I think there are two things if I were to make a classic point and click. One of my pipe dreams was that Larry David liked the pitch, and he’d make an episode about how me and Ivan Dixon were trying to get the game made, and would annoy him in LA for it. It would of course have a tie in game. 

I think realistically another property where it could happen was Always Sunny since it’s such an active show even today, and they like doing weird creative stuff. 

I actually did pitch a Stranger Things game (make a viral gif), the Duffer Brothers even saw it (David Harbour is a huge P n C fan, and showed it to them), but they ended up making some more NES influenced games with other creators. 


Player 2: When developing The Dungeon Experience, what have been some of the biggest challenges you’ve faced?

Jacob: I think the amount of people begging me to make the Seinfeld game. It was very tempting if not for the large lawyers on retainer with Jerry Seinfeld and Warner Brothers. But really the transition to a new engine and 3D (I learned 3D for this project) were the biggest challenges in general. While things are much faster sometimes, there are a lot more technical hurdles compared to when I made Paradigm. A lot more ways that people can break the game, and things in general just take longer to create. However I am glad I took the plunge, I am very proud of what it has become, and my abilities in 3D have lead to a lot of cool opportunities.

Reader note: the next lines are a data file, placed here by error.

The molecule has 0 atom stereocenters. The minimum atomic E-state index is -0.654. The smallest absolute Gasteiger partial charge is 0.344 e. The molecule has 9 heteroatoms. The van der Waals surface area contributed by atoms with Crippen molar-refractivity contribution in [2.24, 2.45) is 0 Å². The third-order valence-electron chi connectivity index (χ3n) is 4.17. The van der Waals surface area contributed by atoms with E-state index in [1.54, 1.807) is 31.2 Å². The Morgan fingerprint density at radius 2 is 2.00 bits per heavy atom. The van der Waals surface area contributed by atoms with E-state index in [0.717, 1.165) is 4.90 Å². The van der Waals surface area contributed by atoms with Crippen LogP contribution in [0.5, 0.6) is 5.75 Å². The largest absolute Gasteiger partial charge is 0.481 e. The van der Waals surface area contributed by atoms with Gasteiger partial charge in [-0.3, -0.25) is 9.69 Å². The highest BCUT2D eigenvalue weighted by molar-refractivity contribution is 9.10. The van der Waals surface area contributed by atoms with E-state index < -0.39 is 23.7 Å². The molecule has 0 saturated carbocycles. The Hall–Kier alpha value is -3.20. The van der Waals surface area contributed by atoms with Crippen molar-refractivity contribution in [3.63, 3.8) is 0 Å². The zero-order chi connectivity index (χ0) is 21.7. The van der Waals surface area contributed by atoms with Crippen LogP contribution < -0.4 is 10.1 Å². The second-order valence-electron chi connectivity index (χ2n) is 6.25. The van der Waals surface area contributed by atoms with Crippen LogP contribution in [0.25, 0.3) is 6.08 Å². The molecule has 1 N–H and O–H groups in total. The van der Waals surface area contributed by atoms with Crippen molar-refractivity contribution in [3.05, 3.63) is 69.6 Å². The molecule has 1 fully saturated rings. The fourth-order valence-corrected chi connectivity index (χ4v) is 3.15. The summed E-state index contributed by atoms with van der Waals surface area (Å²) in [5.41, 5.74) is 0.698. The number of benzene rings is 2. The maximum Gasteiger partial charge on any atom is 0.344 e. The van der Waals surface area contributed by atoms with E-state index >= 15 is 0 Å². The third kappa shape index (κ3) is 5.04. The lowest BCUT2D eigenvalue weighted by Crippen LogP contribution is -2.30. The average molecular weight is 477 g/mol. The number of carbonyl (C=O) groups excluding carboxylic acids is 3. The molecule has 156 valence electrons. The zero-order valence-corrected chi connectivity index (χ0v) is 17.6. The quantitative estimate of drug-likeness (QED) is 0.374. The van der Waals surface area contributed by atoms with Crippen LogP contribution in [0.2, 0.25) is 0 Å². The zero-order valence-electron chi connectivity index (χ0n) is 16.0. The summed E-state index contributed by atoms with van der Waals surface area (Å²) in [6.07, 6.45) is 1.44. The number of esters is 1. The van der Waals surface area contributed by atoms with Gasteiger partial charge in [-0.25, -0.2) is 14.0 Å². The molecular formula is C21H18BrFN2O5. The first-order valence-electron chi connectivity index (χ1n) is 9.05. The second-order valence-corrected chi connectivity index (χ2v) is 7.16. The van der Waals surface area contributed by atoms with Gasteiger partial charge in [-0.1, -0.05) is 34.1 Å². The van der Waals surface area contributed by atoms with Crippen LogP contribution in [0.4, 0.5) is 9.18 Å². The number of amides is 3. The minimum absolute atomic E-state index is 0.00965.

Player 2: What can PAX AUS Attendees look forward to at The Dungeon Experience booth?

Jacob: A very firm handshake from me, if you so choose to have it. I might even say, “I’m proud of you” – for a small fee of course, that fee being, please Wishlist our game. However, I think what people are going to most look forward to is the private saxophone performance by the crab in-game. While technically it won’t be private, with potentially 10 000’s of people around you, it will be private in spirit. You will be also able to play the saxophone in-game too, the world’s first playable sax in a first-person game (I hope)!

Player 2: Do you have a rough window for the release of the game and are you considering any platforms outside of PC?

Jacob: We’re are looking to release Q3-4 2024. If not, I’m looking to put myself in a public cube in the middle of Federation Square in Melbourne till it gets done. 


PAX AUS Attendees can find The Dungeon Experience booth in the PAX AUS Indie Pavilion section of PAX AUS from October 6-8. The Dungeon Experience can be wishlisted on Steam right now!